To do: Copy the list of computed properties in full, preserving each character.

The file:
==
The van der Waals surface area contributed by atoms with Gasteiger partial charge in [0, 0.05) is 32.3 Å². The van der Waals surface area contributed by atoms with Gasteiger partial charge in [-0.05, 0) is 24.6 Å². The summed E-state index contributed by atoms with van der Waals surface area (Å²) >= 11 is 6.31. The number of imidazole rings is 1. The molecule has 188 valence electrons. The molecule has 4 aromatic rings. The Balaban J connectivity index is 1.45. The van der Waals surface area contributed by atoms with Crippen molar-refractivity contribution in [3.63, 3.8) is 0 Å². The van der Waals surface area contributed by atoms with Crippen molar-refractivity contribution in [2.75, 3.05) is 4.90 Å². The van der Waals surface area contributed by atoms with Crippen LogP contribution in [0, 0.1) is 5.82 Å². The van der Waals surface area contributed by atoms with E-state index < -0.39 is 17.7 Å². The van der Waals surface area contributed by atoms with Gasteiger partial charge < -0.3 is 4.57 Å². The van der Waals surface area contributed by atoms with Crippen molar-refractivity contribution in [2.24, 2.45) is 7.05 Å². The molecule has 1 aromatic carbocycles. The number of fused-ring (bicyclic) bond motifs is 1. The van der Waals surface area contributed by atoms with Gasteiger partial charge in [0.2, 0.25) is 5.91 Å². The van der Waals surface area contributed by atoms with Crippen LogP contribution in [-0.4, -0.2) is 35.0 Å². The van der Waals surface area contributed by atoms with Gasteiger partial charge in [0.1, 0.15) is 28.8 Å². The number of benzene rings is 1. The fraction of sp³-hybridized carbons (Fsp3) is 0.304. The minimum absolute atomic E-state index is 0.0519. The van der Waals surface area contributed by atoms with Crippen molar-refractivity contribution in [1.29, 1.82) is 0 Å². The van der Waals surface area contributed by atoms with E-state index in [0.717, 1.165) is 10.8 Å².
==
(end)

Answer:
The van der Waals surface area contributed by atoms with Gasteiger partial charge in [0, 0.05) is 32.3 Å². The van der Waals surface area contributed by atoms with Gasteiger partial charge in [-0.05, 0) is 24.6 Å². The summed E-state index contributed by atoms with van der Waals surface area (Å²) >= 11 is 6.31. The number of imidazole rings is 1. The molecule has 188 valence electrons. The molecule has 4 aromatic rings. The Balaban J connectivity index is 1.45. The van der Waals surface area contributed by atoms with Crippen molar-refractivity contribution in [3.63, 3.8) is 0 Å². The van der Waals surface area contributed by atoms with Crippen molar-refractivity contribution in [2.75, 3.05) is 4.90 Å². The van der Waals surface area contributed by atoms with Crippen LogP contribution in [0, 0.1) is 5.82 Å². The van der Waals surface area contributed by atoms with E-state index < -0.39 is 17.7 Å². The van der Waals surface area contributed by atoms with Gasteiger partial charge < -0.3 is 4.57 Å². The van der Waals surface area contributed by atoms with Crippen molar-refractivity contribution in [2.24, 2.45) is 7.05 Å². The molecule has 1 aromatic carbocycles. The number of fused-ring (bicyclic) bond motifs is 1. The van der Waals surface area contributed by atoms with Gasteiger partial charge in [0.2, 0.25) is 5.91 Å². The van der Waals surface area contributed by atoms with Crippen LogP contribution in [-0.4, -0.2) is 35.0 Å². The van der Waals surface area contributed by atoms with Gasteiger partial charge in [0.1, 0.15) is 28.8 Å². The number of benzene rings is 1. The fraction of sp³-hybridized carbons (Fsp3) is 0.304. The minimum absolute atomic E-state index is 0.0519. The van der Waals surface area contributed by atoms with Crippen molar-refractivity contribution in [1.29, 1.82) is 0 Å². The van der Waals surface area contributed by atoms with E-state index in [0.717, 1.165) is 10.8 Å².